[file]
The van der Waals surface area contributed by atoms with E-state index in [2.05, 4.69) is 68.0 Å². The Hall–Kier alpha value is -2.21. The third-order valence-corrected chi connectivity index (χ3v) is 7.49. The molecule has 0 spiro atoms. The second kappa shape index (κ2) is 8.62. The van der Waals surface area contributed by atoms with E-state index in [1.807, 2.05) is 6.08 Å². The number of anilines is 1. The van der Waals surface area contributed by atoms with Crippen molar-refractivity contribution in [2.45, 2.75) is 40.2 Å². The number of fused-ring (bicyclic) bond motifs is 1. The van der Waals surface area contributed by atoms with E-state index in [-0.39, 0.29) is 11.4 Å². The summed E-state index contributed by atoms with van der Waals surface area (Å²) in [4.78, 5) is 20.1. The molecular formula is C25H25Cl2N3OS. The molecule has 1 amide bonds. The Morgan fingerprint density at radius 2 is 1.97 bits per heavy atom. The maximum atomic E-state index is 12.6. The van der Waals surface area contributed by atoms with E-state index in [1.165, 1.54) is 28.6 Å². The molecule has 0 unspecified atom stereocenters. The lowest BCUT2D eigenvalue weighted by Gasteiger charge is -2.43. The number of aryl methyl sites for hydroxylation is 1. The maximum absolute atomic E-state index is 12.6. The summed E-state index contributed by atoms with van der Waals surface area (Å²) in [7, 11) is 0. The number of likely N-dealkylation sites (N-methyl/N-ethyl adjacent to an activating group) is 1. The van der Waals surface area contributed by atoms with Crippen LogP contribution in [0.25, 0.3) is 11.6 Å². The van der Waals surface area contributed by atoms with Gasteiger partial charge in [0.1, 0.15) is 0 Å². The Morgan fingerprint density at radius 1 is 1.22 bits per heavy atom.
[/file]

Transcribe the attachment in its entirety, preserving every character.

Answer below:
The van der Waals surface area contributed by atoms with E-state index in [2.05, 4.69) is 68.0 Å². The Hall–Kier alpha value is -2.21. The third-order valence-corrected chi connectivity index (χ3v) is 7.49. The molecule has 0 spiro atoms. The second kappa shape index (κ2) is 8.62. The van der Waals surface area contributed by atoms with E-state index in [1.807, 2.05) is 6.08 Å². The number of anilines is 1. The van der Waals surface area contributed by atoms with Crippen molar-refractivity contribution in [2.45, 2.75) is 40.2 Å². The number of fused-ring (bicyclic) bond motifs is 1. The van der Waals surface area contributed by atoms with E-state index in [-0.39, 0.29) is 11.4 Å². The summed E-state index contributed by atoms with van der Waals surface area (Å²) in [4.78, 5) is 20.1. The molecular formula is C25H25Cl2N3OS. The molecule has 1 amide bonds. The Morgan fingerprint density at radius 2 is 1.97 bits per heavy atom. The maximum atomic E-state index is 12.6. The van der Waals surface area contributed by atoms with E-state index in [1.165, 1.54) is 28.6 Å². The molecule has 0 unspecified atom stereocenters. The lowest BCUT2D eigenvalue weighted by Gasteiger charge is -2.43. The number of aryl methyl sites for hydroxylation is 1. The maximum absolute atomic E-state index is 12.6. The summed E-state index contributed by atoms with van der Waals surface area (Å²) in [7, 11) is 0. The number of likely N-dealkylation sites (N-methyl/N-ethyl adjacent to an activating group) is 1. The van der Waals surface area contributed by atoms with Crippen LogP contribution in [0.25, 0.3) is 11.6 Å². The van der Waals surface area contributed by atoms with Gasteiger partial charge in [0.1, 0.15) is 0 Å². The Morgan fingerprint density at radius 1 is 1.22 bits per heavy atom.